TVO says it will put more resources into “digital innovation in children’s educational media” and current affairs as it addresses reduced government funding.
The broadcaster says its plan will see 35 to 40 current employees “leave” TVO between now and the end of March, 2013.
As a results, TVO will have fewer staff dedicated to traditional TV production and a enhanced focus on digital technology.
The current season of Saturday Night at the Movies will be its last. Allan Gregg in Conversation and Big Ideas will also go off the air in the spring.
TVO says it plans to include some Big Ideas lectures as part of The Agenda with Steve Paikin.

Sun Media to cut 500 jobs

Quebecor Inc. is cutting some 500 jobs at its Sun Media newspaper division in a move that includes the closure of two production facilities in Ottawa and Kingston, the Toronto Star reports.
The downsizing, representing about a third of Sun Media’s unionized workforce, is part of the Montreal-based media group’s efforts to reduce annual costs by $45 million.
There had been earlier reports Quebecor would eliminate the position of publisher at some newspapers.
Quebecor’s president and CEO, Pierre Karl Peladeau, says the restructuring is warranted by changes in the newspaper industry.
“With the recent announcement of a major strategic redesign of Sun Media’s organizational structure, the restructuring further streamlines and optimizes the organization’s operations,” he said in a release Tuesday.
“By doing so, Sun Media Corporation is proactively leading the way to ensure long term success.”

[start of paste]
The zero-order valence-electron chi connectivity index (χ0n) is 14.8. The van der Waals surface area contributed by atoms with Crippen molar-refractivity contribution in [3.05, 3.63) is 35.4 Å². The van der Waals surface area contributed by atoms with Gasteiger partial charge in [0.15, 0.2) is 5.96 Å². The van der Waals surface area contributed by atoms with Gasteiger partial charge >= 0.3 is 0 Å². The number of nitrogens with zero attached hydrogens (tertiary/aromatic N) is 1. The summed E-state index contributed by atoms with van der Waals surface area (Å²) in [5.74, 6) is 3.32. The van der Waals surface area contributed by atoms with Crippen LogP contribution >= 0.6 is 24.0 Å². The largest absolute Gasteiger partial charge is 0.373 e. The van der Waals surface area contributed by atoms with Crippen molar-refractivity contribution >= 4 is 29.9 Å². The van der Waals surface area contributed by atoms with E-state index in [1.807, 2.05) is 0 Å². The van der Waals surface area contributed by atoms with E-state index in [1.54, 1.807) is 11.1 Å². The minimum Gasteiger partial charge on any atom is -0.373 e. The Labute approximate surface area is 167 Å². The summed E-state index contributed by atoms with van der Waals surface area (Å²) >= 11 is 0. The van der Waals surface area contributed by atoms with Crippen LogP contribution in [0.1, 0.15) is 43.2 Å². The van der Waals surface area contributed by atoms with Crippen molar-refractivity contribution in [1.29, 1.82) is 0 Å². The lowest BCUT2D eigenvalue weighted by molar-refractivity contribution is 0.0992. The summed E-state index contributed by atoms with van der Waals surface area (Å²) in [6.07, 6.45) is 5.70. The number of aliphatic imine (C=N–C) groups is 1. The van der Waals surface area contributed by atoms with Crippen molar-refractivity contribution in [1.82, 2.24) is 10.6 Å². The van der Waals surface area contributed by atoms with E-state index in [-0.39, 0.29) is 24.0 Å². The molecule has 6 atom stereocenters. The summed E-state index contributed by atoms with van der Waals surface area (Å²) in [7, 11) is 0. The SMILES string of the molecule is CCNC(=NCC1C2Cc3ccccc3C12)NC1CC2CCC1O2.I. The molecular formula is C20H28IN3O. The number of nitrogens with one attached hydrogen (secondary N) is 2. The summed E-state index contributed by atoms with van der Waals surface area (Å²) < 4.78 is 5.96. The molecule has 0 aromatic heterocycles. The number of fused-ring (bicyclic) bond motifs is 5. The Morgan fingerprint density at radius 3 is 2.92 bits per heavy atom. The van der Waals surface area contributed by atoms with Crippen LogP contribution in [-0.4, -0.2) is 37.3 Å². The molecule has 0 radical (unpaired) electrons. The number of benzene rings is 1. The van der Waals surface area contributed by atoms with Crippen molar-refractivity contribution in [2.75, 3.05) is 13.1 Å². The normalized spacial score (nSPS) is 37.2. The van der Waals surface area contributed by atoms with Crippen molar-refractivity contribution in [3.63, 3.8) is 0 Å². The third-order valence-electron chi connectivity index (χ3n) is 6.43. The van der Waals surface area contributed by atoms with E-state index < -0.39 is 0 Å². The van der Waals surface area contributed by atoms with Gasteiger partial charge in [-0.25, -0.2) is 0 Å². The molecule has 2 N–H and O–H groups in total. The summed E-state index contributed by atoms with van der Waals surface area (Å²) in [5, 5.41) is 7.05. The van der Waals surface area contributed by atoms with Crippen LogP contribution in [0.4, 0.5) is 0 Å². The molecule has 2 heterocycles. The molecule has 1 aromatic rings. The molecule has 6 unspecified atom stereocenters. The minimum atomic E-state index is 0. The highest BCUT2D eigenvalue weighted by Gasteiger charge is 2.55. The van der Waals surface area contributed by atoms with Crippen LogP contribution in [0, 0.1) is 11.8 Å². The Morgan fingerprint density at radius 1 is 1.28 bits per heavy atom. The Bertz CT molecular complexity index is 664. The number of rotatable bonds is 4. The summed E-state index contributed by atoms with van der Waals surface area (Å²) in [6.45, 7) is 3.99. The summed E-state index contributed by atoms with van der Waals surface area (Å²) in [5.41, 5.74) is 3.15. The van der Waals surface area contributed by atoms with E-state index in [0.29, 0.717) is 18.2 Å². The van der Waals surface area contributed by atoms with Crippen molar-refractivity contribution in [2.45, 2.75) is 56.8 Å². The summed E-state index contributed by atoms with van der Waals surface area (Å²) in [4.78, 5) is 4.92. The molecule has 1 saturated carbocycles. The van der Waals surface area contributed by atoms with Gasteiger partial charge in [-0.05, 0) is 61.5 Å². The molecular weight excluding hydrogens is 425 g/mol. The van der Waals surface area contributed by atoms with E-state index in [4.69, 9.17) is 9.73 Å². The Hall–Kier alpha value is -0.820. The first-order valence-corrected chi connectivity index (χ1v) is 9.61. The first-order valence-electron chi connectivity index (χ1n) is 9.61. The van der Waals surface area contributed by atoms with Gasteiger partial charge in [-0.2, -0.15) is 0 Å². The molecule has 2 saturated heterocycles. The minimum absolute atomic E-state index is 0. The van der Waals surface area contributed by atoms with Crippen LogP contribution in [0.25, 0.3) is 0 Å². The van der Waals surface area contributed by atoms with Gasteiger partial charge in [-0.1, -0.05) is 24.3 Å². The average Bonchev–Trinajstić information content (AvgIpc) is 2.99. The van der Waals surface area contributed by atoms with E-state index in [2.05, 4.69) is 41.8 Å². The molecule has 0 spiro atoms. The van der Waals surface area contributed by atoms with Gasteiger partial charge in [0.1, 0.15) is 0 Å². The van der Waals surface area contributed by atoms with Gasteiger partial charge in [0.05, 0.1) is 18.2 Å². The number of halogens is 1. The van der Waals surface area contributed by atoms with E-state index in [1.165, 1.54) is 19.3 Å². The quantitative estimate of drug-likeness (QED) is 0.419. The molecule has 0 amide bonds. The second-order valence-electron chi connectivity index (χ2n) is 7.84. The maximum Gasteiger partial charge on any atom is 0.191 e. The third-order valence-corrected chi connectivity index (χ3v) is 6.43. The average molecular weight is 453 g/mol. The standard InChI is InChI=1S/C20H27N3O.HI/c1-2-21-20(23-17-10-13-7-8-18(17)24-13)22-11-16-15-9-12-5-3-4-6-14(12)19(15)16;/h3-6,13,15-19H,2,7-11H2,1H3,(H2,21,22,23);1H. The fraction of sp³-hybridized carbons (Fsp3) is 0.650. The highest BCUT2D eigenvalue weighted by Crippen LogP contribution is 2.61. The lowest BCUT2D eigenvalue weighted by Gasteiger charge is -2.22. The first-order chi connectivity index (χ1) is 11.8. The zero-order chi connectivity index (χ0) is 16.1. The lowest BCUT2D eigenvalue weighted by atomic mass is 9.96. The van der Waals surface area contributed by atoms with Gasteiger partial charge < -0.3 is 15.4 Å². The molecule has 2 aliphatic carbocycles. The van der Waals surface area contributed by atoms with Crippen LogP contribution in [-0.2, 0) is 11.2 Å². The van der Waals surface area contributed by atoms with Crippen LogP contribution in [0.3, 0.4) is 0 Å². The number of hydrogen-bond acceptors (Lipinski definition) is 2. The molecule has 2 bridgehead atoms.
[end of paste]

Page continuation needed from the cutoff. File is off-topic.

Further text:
It remains committed to its publications, which include the Toronto Sun and other dailies across Canada under the Sun and other banners, Peladeau added.
More

Monday, November 12, 2012

Now BBC news chiefs step aside . . .

Helen Boaden, director of BBC News, and her deputy Stephen Mitchell, stepped aside pending a review of why editors spiked the report last year on Savile, who has been accused of abusing children on BBC premises.

Some BBC staff have cast the 22,000-strong Corporation as a bureaucratic behemoth where journalistic talent is throttled by incompetent managers, and opponents - and even some allies - questioned whether it could survive in its current form.
If you want to read more . . .

Sunday, November 11, 2012

BBC needs radical overhaul, chairman says

The BBC’s chairman said Sunday that the broadcasting organization was in a “ghastly mess” as a result of its bungled coverage of a decades-old sexual abuse scandal and in need of a fundamental shake-up.
“Does the BBC need a thorough structural overhaul? Of course it does,” the chairman of the BBC Trust, Chris Patten, said on The Andrew Marr Show, the BBC’s flagship Sunday morning talk show, after the resignation of the broadcaster’s chief executive.
But although Patten has said that the BBC’s handling of the scandal was marked by “unacceptably shoddy journalism,” he pushed back on the Marr show against suggestions that the crisis could lead to a dismantling of the BBC as it now exists, with 23,000 employees, a $6-billion annual budget and a dominant role in British broadcasting.
“The BBC is and has been hugely respected around the world,” he said. “But we have to earn that. If the BBC loses that, then it is over.”
Public confidence in the broadcaster has slumped further in opinion polls in the wake of its coverage of a scandal involving allegations of abuses by a senior politician at a children’s home in Wales in the 1970s and ’80s. But the British public would not support breaking up the BBC, Patten said, adding, “The BBC is one of the things that has come to define and reflect Britishness, and we shouldn’t lose that.”

BBC chief resigns over false sex abuse report broadcast on Newsnight

The director general of the BBC has resigned in the wake of a controversial broadcast on child sex abuse, the BBC announced Saturday night.